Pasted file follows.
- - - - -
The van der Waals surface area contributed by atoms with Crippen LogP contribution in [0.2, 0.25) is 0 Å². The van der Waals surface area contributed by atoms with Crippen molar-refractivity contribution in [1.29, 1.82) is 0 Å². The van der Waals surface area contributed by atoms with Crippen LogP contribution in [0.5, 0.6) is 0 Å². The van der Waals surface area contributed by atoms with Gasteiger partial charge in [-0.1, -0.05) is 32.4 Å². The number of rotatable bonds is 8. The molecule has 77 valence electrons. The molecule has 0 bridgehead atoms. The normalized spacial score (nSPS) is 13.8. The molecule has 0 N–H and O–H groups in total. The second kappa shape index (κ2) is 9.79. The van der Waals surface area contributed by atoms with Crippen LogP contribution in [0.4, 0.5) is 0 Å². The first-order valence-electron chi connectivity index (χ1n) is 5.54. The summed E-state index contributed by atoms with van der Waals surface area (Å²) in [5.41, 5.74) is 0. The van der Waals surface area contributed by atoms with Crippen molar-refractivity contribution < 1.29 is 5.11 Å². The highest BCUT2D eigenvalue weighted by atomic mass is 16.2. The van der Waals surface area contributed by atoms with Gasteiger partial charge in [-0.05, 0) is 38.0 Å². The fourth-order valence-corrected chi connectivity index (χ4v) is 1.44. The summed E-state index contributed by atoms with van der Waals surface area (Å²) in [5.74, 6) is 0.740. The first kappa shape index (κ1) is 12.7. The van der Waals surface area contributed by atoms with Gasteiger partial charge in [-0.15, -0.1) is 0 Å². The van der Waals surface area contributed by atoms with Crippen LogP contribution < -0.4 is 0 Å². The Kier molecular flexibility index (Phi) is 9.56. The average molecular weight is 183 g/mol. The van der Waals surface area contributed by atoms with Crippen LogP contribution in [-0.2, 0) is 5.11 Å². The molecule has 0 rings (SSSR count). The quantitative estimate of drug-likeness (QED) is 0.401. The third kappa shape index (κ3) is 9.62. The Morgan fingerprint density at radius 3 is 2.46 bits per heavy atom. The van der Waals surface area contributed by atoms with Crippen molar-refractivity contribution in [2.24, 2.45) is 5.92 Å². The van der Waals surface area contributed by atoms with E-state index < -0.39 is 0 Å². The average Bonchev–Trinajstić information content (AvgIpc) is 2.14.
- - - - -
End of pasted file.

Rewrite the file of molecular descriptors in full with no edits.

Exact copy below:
The van der Waals surface area contributed by atoms with Crippen LogP contribution in [0.2, 0.25) is 0 Å². The van der Waals surface area contributed by atoms with Crippen molar-refractivity contribution in [1.29, 1.82) is 0 Å². The van der Waals surface area contributed by atoms with Crippen LogP contribution in [0.5, 0.6) is 0 Å². The van der Waals surface area contributed by atoms with Gasteiger partial charge in [-0.1, -0.05) is 32.4 Å². The number of rotatable bonds is 8. The molecule has 77 valence electrons. The molecule has 0 bridgehead atoms. The normalized spacial score (nSPS) is 13.8. The molecule has 0 N–H and O–H groups in total. The second kappa shape index (κ2) is 9.79. The van der Waals surface area contributed by atoms with Crippen LogP contribution in [0.4, 0.5) is 0 Å². The first-order valence-electron chi connectivity index (χ1n) is 5.54. The summed E-state index contributed by atoms with van der Waals surface area (Å²) in [5.41, 5.74) is 0. The van der Waals surface area contributed by atoms with Crippen molar-refractivity contribution < 1.29 is 5.11 Å². The highest BCUT2D eigenvalue weighted by atomic mass is 16.2. The van der Waals surface area contributed by atoms with Gasteiger partial charge in [-0.05, 0) is 38.0 Å². The fourth-order valence-corrected chi connectivity index (χ4v) is 1.44. The summed E-state index contributed by atoms with van der Waals surface area (Å²) in [5.74, 6) is 0.740. The first kappa shape index (κ1) is 12.7. The van der Waals surface area contributed by atoms with Gasteiger partial charge in [-0.15, -0.1) is 0 Å². The van der Waals surface area contributed by atoms with Crippen LogP contribution < -0.4 is 0 Å². The Kier molecular flexibility index (Phi) is 9.56. The average molecular weight is 183 g/mol. The van der Waals surface area contributed by atoms with Crippen LogP contribution in [-0.2, 0) is 5.11 Å². The molecule has 0 rings (SSSR count). The quantitative estimate of drug-likeness (QED) is 0.401. The third kappa shape index (κ3) is 9.62. The Morgan fingerprint density at radius 3 is 2.46 bits per heavy atom. The van der Waals surface area contributed by atoms with Crippen molar-refractivity contribution in [2.24, 2.45) is 5.92 Å². The van der Waals surface area contributed by atoms with E-state index < -0.39 is 0 Å². The average Bonchev–Trinajstić information content (AvgIpc) is 2.14.